Dodgers are close to a $30-million deal with Cuban pitcher Yaisel Sierra

Even after eight-figure investments in the likes of Hector Olivera and Erisbel Arruebarrena resulted in disappointing returns, the Dodgers continue to spend big money on Cuban players.

The Dodgers are close to making another $30-million agreement, a six-year deal with right-hander Yaisel Sierra, according to people familiar with the situation who spoke on the condition of anonymity because the contract has not been finalized.

Sierra, 24, has a mid-90s fastball but had a 6.10 earned-run average as a reliever in his last season in Cuba's league.

The Dodgers are expected to develop Sierra as a starting pitcher, at least initially. Sierra was a starter and reliever over his five seasons in the Cuban league.

Sierra would be the latest high-priced addition to a farm system that includes several Cubans signed in the last year, among them two 19-year-olds, right-hander Yadier Alvarez ($16 million) and outfielder Yusniel Diaz ($15.5 million).

The contracts of Alvarez and Diaz were taxed at close to 100%, but Sierra's won't be because his age and experience in the Cuban league make him exempt from international amateur signing guidelines.

Sierra has drawn comparisons to Cuban right-hander Raisel Iglesias of the Cincinnati Reds, who was 3-7 with a 4.15 ERA in 18 games last year, including 16 starts.

Sierra participated in a Florida showcase event in October, where he pitched three perfect innings against high school-age players. His fastball touched 96 mph that day, according to Baseball America. Sierra told the publication he was pleased with the development of his secondary pitches.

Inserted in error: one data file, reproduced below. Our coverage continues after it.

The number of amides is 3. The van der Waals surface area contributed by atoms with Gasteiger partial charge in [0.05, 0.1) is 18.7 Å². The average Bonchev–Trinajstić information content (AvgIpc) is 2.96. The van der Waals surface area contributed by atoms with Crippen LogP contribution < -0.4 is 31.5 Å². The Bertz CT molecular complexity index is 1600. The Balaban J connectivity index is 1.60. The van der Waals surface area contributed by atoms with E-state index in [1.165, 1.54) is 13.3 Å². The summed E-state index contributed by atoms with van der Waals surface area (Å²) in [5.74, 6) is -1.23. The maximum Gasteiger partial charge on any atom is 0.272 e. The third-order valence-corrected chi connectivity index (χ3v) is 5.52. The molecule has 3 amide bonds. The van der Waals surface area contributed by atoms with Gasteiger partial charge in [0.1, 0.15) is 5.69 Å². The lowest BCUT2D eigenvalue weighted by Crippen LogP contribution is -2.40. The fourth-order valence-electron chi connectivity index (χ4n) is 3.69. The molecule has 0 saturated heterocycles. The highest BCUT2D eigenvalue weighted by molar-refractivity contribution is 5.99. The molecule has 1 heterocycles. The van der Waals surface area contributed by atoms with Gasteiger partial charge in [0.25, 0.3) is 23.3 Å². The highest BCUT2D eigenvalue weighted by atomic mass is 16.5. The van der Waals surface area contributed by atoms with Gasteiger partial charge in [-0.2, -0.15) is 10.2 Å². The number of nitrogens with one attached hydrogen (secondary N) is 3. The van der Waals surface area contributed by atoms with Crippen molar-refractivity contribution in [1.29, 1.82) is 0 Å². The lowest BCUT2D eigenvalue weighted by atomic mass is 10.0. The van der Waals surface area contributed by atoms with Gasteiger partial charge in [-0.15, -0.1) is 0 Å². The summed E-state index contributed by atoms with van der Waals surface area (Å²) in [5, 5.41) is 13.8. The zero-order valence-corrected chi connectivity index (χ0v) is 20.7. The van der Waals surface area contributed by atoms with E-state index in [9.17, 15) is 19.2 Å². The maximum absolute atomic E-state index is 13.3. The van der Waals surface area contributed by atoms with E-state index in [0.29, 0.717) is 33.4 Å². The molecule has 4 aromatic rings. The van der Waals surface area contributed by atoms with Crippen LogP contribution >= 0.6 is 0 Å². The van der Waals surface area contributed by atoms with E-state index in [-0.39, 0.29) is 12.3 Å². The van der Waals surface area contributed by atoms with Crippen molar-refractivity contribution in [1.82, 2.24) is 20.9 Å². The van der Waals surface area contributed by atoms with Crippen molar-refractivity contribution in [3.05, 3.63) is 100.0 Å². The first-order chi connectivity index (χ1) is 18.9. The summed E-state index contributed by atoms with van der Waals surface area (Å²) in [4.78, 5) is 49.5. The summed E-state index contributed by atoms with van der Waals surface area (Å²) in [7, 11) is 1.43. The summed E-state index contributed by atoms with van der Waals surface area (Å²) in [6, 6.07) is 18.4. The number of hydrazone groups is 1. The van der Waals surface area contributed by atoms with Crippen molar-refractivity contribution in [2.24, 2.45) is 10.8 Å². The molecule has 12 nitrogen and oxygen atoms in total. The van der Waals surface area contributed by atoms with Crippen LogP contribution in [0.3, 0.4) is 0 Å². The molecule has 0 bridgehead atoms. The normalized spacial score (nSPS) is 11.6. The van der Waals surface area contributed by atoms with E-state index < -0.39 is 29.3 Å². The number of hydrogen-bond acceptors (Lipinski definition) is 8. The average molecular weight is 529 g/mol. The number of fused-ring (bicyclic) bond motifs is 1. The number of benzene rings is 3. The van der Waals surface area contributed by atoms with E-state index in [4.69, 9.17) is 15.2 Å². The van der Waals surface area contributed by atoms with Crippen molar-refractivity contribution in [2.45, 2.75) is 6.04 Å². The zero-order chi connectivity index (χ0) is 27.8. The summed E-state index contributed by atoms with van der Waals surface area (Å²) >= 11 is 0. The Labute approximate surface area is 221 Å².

"I worked 24/7 for my slider and changeup," he said through translator and former big leaguer Alex Sanchez. "I was very excited to throw my slider and changeup because they don't throw that kind of pitch in Cuba."

Front office grows

Former Toronto Blue Jays general manager Alex Anthopoulos' move to the Dodgers as a vice president of baseball operations was announced Tuesday.

Anthopoulos, 38, will work alongside Andrew Friedman, Farhan Zaidi and Josh Byrnes, who were also general managers for other clubs before joining the Dodgers.

Anthopoulos said he is confident there will be enough for him to do.

"You're talking about a large-market club that can play in any field, in any market," Anthopoulos said. "There isn't anything that these guys can't do or can't be involved in."

Minor trade

The Dodgers acquired minor league infielder Erick Mejia from the Seattle Mariners in exchange for right-hander Joe Wieland. Mejia, 21, is not on the Dodgers' 40-man roster.

To arbitration they go

Six Dodgers filed for salary arbitration: closer Kenley Jansen, catcher Yasmani Grandal, third baseman Justin Turner, outfielder Scott Van Slyke, and relievers Luis Avilan and Chris Hatcher.

Jansen earned $7.4 million last season, saving 36 games despite missing the season’s first 34 games following foot surgery. He’s expected to earn at least $11 million in arbitration.
Turner had a breakout season at age 30 last year, hitting .294 in 126 games, with 16 home runs and 60 runs batted in. Turner, who had knee surgery in October, earned $2.5 million in 2015 and is expected to earn more than $5 million this season.

Grandal, Van Slyke, Hatcher and Avilan will be going through the arbitration process for the first time.

Teams and players are scheduled to exchange salary figures by Friday. If a contract is not agreed upon, arbitration hearings are scheduled to begin in February. The Dodgers have not had to go to an arbitrator hearing since 2007.

Correspondent Steve Dilbeck contributed to this report.

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